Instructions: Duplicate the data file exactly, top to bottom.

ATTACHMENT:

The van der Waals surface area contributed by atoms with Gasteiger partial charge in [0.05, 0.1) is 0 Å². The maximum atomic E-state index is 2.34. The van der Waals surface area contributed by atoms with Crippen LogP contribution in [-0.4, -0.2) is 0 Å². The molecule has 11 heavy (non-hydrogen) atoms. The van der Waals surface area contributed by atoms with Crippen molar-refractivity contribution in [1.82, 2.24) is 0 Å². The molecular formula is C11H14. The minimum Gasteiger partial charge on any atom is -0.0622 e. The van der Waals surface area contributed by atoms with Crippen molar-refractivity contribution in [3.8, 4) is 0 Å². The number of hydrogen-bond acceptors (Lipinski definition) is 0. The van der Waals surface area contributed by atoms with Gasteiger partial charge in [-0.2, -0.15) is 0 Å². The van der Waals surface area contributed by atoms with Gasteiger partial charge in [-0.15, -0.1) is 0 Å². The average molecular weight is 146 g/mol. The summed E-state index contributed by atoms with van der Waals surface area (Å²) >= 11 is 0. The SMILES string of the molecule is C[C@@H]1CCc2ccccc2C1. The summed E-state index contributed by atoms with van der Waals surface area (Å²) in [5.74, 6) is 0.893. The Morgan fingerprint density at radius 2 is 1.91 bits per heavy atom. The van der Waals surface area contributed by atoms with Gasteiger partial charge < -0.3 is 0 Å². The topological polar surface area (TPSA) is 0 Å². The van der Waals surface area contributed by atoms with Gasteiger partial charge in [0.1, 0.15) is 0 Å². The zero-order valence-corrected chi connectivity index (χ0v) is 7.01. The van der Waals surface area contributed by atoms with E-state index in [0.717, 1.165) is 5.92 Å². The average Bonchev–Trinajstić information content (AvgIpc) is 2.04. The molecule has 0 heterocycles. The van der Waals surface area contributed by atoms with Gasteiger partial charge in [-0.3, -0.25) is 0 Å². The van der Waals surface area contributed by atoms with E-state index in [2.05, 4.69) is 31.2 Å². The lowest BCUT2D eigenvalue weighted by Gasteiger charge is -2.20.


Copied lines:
The van der Waals surface area contributed by atoms with Gasteiger partial charge in [0.05, 0.1) is 0 Å². The maximum atomic E-state index is 2.34. The van der Waals surface area contributed by atoms with Crippen LogP contribution in [-0.4, -0.2) is 0 Å². The molecule has 11 heavy (non-hydrogen) atoms. The van der Waals surface area contributed by atoms with Crippen molar-refractivity contribution in [1.82, 2.24) is 0 Å². The molecular formula is C11H14. The minimum Gasteiger partial charge on any atom is -0.0622 e. The van der Waals surface area contributed by atoms with Crippen molar-refractivity contribution in [3.8, 4) is 0 Å². The number of hydrogen-bond acceptors (Lipinski definition) is 0. The van der Waals surface area contributed by atoms with Gasteiger partial charge in [-0.2, -0.15) is 0 Å². The van der Waals surface area contributed by atoms with Gasteiger partial charge in [-0.15, -0.1) is 0 Å². The average molecular weight is 146 g/mol. The summed E-state index contributed by atoms with van der Waals surface area (Å²) >= 11 is 0. The SMILES string of the molecule is C[C@@H]1CCc2ccccc2C1. The summed E-state index contributed by atoms with van der Waals surface area (Å²) in [5.74, 6) is 0.893. The Morgan fingerprint density at radius 2 is 1.91 bits per heavy atom. The van der Waals surface area contributed by atoms with Gasteiger partial charge < -0.3 is 0 Å². The topological polar surface area (TPSA) is 0 Å². The van der Waals surface area contributed by atoms with Gasteiger partial charge in [0.1, 0.15) is 0 Å². The zero-order valence-corrected chi connectivity index (χ0v) is 7.01. The van der Waals surface area contributed by atoms with E-state index in [0.717, 1.165) is 5.92 Å². The average Bonchev–Trinajstić information content (AvgIpc) is 2.04. The molecule has 0 heterocycles. The van der Waals surface area contributed by atoms with Gasteiger partial charge in [-0.3, -0.25) is 0 Å². The van der Waals surface area contributed by atoms with E-state index in [2.05, 4.69) is 31.2 Å². The lowest BCUT2D eigenvalue weighted by Gasteiger charge is -2.20.